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I've listened to some pasture Pig Farmers talk proudly about not feeding their pigs "Animal by-products". I don't get it. Aren't pigs omnivores? Even if you're not feeding pigs animal by-products, aren't they eating animals in the field? A mouse, rat, rabbit, bird, chicken eggs, etc, the pig may come across in the pasture? What's the big deal about not feeding your pig part of the natural diet of an omnivore? Or am I just simply misunderstanding the phrase "animal by-products"?
 

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Some eggs are marketed as "Vegetarian", but anyone that has free range knows chickens aren't vegetarians.
Most people have co ncerns over their food. Most people cannot research every food ingredient. They depend on what they think the words mean. Food producers capitalize on this by inventing words that seem to be good or better.
Stores can increase sales by marketing their meat as "pasture raised", but that is meaningless. Adding "hormone-free" on chicken creates the false belief that some chickens are fed hormones. Not true. But it sells product.
Few people know that makeup and lipstick comes from piles of animal guts, hooves and hide. All by-products.
Because of "Mad Cow", BSE, cow, goat and sheep by-products are not added to cattle feed. But millions of pounds of animal byproducts are added to other feed.
Rendering plants collect guts, bones, used cooking oils, trimmed fat, hooves. Thee oils are made into bio-diesel. The hard fats to cosmetics. The rest is ground and cooked into a product that looks like greasy coffee grounds. It is tested for contaminates and then added to livestock feed.
When you buy pet food that says beef, chicken or pork, do you really think it is ground rump roast, chicken breast or pork loin? Spleen from a cow is beef, feathers from a hen is chicken and pig lungs are pork.
I see lots of so called livestock feed that has for the primary ingredient "grain by-products". That's not grain, folks. That's almost grain.
 

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Hogs have eaten anything that falls into the pens and their own. I have seen chickens eat snakes, lizards and kill and eat baby chicks other chickens eggs and just about anything they can nibble a piece off of.

Tempest in a tea pot I recall some of the arctic explorers ate their shoe tongues and sled dogs and I am sure the lashings.

Chitterlings are guts and natural casings.
 

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The big thing with pigs is trichinosis. Eating animals infected with trichinosis will cause your pork to need cooking. Most of the general populace can't be trusted to cook their pork before eating it, so "animal by-product free" adds an extra layer of food safety in some people's minds. The reality is that mice and rats are huge trichinosis carriers, and there really is no guarantee that infected rat or mouse parts won't end up in hog feed no matter what type of operation it is.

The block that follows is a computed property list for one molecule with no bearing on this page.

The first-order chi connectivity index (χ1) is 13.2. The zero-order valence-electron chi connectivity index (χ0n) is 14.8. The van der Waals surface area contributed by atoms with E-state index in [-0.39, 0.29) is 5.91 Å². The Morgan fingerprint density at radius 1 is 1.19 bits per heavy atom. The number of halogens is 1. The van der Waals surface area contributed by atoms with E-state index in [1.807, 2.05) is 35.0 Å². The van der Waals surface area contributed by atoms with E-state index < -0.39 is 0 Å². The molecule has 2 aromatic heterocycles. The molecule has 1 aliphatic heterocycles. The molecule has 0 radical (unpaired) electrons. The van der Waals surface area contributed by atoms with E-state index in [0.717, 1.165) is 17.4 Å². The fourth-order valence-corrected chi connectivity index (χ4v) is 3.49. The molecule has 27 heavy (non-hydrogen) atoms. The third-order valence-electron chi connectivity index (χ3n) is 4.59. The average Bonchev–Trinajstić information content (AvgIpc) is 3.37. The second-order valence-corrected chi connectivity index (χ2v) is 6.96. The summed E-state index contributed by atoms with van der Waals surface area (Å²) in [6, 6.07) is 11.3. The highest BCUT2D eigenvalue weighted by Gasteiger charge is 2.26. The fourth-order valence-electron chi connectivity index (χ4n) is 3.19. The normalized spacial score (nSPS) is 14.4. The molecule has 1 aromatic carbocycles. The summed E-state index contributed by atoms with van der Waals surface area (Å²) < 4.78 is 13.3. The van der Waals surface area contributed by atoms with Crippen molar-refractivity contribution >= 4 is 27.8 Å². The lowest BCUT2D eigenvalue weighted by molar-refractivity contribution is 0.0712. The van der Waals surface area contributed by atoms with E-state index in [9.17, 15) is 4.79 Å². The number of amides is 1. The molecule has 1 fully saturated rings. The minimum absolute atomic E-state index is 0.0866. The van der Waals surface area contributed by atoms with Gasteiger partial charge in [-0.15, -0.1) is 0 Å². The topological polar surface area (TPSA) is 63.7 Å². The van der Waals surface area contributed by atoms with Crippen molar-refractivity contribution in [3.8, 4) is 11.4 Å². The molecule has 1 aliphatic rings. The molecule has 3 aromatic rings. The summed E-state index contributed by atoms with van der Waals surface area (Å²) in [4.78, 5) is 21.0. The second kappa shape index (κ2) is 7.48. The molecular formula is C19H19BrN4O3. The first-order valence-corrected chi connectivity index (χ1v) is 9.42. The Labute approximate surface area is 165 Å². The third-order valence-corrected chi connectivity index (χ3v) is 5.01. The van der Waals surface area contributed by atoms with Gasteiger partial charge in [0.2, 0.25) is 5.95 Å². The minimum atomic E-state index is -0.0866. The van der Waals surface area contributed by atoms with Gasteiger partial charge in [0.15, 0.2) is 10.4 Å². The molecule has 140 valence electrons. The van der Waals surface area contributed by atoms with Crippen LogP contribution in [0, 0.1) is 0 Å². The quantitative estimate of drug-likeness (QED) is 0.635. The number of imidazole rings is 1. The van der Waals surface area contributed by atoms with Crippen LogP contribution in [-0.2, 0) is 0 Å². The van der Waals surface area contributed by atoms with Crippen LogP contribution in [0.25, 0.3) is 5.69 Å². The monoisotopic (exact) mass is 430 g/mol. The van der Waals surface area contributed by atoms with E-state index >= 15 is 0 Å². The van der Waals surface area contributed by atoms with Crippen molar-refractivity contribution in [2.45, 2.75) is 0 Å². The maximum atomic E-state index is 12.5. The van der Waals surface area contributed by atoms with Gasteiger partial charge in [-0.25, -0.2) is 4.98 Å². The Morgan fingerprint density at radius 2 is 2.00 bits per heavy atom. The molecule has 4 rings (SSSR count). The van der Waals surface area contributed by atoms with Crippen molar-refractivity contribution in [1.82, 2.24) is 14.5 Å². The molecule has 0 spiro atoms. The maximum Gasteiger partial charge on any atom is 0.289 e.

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The big thing with pigs is trichinosis. Eating animals infected with trichinosis will cause your pork to need cooking. Most of the general populace can't be trusted to cook their pork before eating it, so "animal by-product free" adds an extra layer of food safety in some people's minds. The reality is that mice and rats are huge trichinosis carriers, and there really is no guarantee that infected rat or mouse parts won't end up in hog feed no matter what type of operation it is.
Trichinosis? Really? That hasn't been a problem to even be in the back of the most paranoid food safety person in the US in 40 years.

https://www.cdc.gov/mmWr/preview/mmwrhtml/ss6401a1.htm
 

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The big thing with pigs is trichinosis. Eating animals infected with trichinosis will cause your pork to need cooking. Most of the general populace can't be trusted to cook their pork before eating it, so "animal by-product free" adds an extra layer of food safety in some people's minds. The reality is that mice and rats are huge trichinosis carriers, and there really is no guarantee that infected rat or mouse parts won't end up in hog feed no matter what type of operation it is.
"How common is trichinosis in the US?
Humans may be infected by eating the meat of infected domestic pigs, wild bears, wild pigs, or walruses. Over the last decade, between 100 and 150 human cases per year are reported in the United States. ... An estimated 10 to 15 million people in the United States have been infected with trichinosis."
Animal by products in commercial feeds have been cooked and pose no bacterial or trichinosis threat. Pasture raised pork would be subjected to far more trichinosis threat than most confined hogs.
 

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Our Conservation Department is trying to say Feral Hogs are uneatable. So people won't hunt them. Thing is people including me have ate them for years.

big rockpile
 
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Trichinosis is pretty prevalent in rats and mice. No rats and mice ever hang around where feed is stored, and hogs would immediately spit out a piece of mouse that got chopped up in a grain auger, so I guess you can assume you are OK.